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Du Zhong

Scientific Name(s): Eucommia ulmoides Oliv.
Common Name(s): Du zhong (Chinese), Tochu (Japanese)

Medically reviewed by Drugs.com. Last updated on Dec 19, 2017.

Clinical Overview

Use

The medical literature includes numerous studies on the use of Eucommia ulmoides (du zhong) for treating diabetes, inflammation, and obesity. One clinical study exists for its use in treating hypertension.

Dosing

E. ulmoides is commercially available as a combination product or alone as a capsule, tablet, powder, or tea, primarily for treating hypertension. Tablets: 3 to 5 (100 mg) tablets 3 times per day with warm water after meals. One clinical study used a 500 mg standardized extract 3 times daily for 8 weeks.

Contraindications

Avoid use in patients who are hypersensitive to any components of E. ulmoides. The herb may be contraindicated in patients diagnosed with estrogen-dependent cancers.

Pregnancy/Lactation

Information regarding safety and efficacy in pregnancy and lactation is lacking.

Interactions

None well documented.

Adverse Reactions

One clinical study of E. ulmoides documented moderately severe headache, dizziness, edema, and onset of a cold.

Toxicology

No information in humans is available.

Scientific Family

  • Eucommiaceae

Botany

E. ulmoides is native to China and is the only species of Eucommiaceae. It is a deciduous and dioecious woody species distributed throughout the valleys, hills, and mountains of central and eastern China, growing to 10 to 15 m in height. The oval-shaped leaves are 8 to 16 cm long, arranged alternately with a serrated margin. The plant’s small, green flowers are typically in bloom from March to May, and the fruits ripen between June and November.1, 2, 3

History

Use of the plant in traditional Chinese medicine began as early as 2,000 years ago.1 The plant's bark and leaves contain the lignan pinoresinol diglucoside, which has potent antihypertensive properties. In folk medicine, the dried and heated outer portion of the stem has been used for supporting muscle and lung function, lowering blood pressure, preventing miscarriages, improving the tone of the liver and kidneys, and increasing longevity.4, 5 The leaves have been used in foods. An aqueous leaf extract known as du zhong tea is popular in China and Japan for treating hypertension and improving health. In traditional Chinese medicine, the seed oil is commonly used to treat hypertension, rheumatoid arthritis, back pain in the lumbar region, and hip pain.6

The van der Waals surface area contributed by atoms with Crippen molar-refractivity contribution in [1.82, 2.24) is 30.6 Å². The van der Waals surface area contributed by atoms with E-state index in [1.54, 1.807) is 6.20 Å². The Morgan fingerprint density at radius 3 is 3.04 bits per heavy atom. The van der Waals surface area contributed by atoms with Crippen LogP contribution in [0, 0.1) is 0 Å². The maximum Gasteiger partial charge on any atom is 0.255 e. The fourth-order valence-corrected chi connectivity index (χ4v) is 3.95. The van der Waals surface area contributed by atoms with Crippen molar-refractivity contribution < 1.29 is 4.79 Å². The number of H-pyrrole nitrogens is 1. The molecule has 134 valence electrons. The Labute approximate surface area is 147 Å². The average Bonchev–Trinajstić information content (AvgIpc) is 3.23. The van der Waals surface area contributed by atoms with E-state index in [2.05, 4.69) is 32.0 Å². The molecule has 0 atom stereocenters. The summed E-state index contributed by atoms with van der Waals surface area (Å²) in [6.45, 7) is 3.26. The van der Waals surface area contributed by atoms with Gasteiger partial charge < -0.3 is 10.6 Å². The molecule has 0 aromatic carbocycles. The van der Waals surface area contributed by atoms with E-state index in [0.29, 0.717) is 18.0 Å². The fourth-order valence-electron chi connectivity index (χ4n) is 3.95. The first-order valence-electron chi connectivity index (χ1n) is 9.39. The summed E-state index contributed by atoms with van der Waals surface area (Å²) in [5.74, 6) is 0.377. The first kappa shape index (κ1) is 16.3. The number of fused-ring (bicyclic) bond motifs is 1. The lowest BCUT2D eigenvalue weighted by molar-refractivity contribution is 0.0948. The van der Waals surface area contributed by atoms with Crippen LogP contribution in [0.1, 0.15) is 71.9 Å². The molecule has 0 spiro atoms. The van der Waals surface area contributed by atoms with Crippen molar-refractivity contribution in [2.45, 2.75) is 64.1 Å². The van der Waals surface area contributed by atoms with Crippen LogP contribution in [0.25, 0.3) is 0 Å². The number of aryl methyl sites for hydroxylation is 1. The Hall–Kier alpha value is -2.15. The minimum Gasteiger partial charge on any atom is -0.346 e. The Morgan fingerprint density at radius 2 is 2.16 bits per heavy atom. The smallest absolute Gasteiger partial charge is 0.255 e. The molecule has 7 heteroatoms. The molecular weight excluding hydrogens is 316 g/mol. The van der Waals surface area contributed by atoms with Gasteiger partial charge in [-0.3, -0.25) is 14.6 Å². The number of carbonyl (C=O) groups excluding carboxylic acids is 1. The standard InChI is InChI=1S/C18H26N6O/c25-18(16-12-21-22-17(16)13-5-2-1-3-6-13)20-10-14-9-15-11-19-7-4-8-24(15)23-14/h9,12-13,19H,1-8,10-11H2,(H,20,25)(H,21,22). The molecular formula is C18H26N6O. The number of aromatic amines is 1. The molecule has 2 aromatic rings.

The whole plant, except the transport tissue xylem, contains an isomer of natural rubber (Eucommia rubber) that is of high economic value and used as a raw material in the organic chemical industry. Commercial cultivation of E. ulmoides started in the 1980s, and utilization and overexploitation have threatened the existence of the species in the wild.1, 2, 7

Chemistry

E. ulmoides produces more than 30 active compounds in its bark and leaves.3 More than 70 components have been identified in E. ulmoides.8

The dominant fatty acid components in E. ulmoides seed oil are linolenic (57%), linolelaidic (13%), oleic (16%), palmitic (10%), and stearic (4%) acid. The percentage of polyunsaturated fatty acids in the seed oil is 70% and the fraction of monounsaturated versus saturated fatty acids is 17% and 13%, respectively.6 Approximately 27% of the seed oil is edible.2 Iridoids, phenylpropanoids, and flavonoids have been isolated from E. ulmoides and many pharmacologic activities have been attributed to the lignans and iridoids.9 Antihypertensive activity is associated with pinoresinol di-beta-D-glucopyranoside and geniposidic acid. Anti-inflammatory, antithrombotic, and anticancer activity are associated with genipin and geniposide. Antibacterial, antioxidant, and antimutagenic activity are associated with chlorogenic acid. Antioxidant, anti-inflammatory, and antiviral activity are associated with the flavonoids, which include baicalein, wogonin, and oroxylin A.

Natural rubber is classified into cis-1,4-polyisoprene and trans-1,4-polyisoprene.10, 11 Industrially, cis-1,4-polyisoprene is used in more than 40,000 products. E. ulmoides accumulates trans-1,4-polyisoprene in its leaves, bark, roots, and fruit coatings and is used for such diverse products as telegraph cables, conveyors, golf balls, chewing gums, and root canal filling materials.